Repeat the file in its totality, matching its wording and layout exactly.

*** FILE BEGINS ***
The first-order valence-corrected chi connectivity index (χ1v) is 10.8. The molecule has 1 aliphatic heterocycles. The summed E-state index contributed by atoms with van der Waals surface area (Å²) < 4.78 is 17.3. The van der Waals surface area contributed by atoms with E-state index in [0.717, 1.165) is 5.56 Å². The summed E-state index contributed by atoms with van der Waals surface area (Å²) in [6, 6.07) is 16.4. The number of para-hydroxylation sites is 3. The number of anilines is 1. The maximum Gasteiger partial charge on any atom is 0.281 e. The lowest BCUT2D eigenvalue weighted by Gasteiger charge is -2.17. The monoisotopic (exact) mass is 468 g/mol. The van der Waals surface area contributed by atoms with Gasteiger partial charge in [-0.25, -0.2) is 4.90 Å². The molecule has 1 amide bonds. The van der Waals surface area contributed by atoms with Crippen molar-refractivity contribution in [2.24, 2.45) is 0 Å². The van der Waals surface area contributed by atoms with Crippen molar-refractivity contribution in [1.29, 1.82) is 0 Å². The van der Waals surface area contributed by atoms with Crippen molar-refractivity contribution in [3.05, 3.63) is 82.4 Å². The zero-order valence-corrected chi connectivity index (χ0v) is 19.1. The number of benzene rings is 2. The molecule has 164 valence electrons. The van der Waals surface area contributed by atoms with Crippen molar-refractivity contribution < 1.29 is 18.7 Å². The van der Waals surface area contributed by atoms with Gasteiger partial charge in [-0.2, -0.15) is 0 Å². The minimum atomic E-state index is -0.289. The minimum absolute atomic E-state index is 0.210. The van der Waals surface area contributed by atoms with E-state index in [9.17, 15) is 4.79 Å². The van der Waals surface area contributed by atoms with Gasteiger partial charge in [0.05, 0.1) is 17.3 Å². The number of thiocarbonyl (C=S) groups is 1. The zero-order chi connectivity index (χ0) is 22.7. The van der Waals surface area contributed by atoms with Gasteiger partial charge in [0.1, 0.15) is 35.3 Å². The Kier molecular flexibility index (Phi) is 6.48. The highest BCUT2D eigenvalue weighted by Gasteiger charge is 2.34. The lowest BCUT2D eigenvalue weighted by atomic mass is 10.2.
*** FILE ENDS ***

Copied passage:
The first-order valence-corrected chi connectivity index (χ1v) is 10.8. The molecule has 1 aliphatic heterocycles. The summed E-state index contributed by atoms with van der Waals surface area (Å²) < 4.78 is 17.3. The van der Waals surface area contributed by atoms with E-state index in [0.717, 1.165) is 5.56 Å². The summed E-state index contributed by atoms with van der Waals surface area (Å²) in [6, 6.07) is 16.4. The number of para-hydroxylation sites is 3. The number of anilines is 1. The maximum Gasteiger partial charge on any atom is 0.281 e. The lowest BCUT2D eigenvalue weighted by Gasteiger charge is -2.17. The monoisotopic (exact) mass is 468 g/mol. The van der Waals surface area contributed by atoms with Gasteiger partial charge in [-0.25, -0.2) is 4.90 Å². The molecule has 1 amide bonds. The van der Waals surface area contributed by atoms with Crippen molar-refractivity contribution in [2.24, 2.45) is 0 Å². The van der Waals surface area contributed by atoms with Crippen molar-refractivity contribution in [1.29, 1.82) is 0 Å². The van der Waals surface area contributed by atoms with Crippen molar-refractivity contribution in [3.05, 3.63) is 82.4 Å². The zero-order valence-corrected chi connectivity index (χ0v) is 19.1. The number of benzene rings is 2. The molecule has 164 valence electrons. The van der Waals surface area contributed by atoms with Crippen molar-refractivity contribution < 1.29 is 18.7 Å². The van der Waals surface area contributed by atoms with Gasteiger partial charge in [-0.2, -0.15) is 0 Å². The minimum atomic E-state index is -0.289. The minimum absolute atomic E-state index is 0.210. The van der Waals surface area contributed by atoms with E-state index in [9.17, 15) is 4.79 Å². The van der Waals surface area contributed by atoms with Gasteiger partial charge in [0.05, 0.1) is 17.3 Å². The number of thiocarbonyl (C=S) groups is 1. The zero-order chi connectivity index (χ0) is 22.7. The van der Waals surface area contributed by atoms with Gasteiger partial charge in [0.1, 0.15) is 35.3 Å². The Kier molecular flexibility index (Phi) is 6.48. The highest BCUT2D eigenvalue weighted by Gasteiger charge is 2.34. The lowest BCUT2D eigenvalue weighted by atomic mass is 10.2.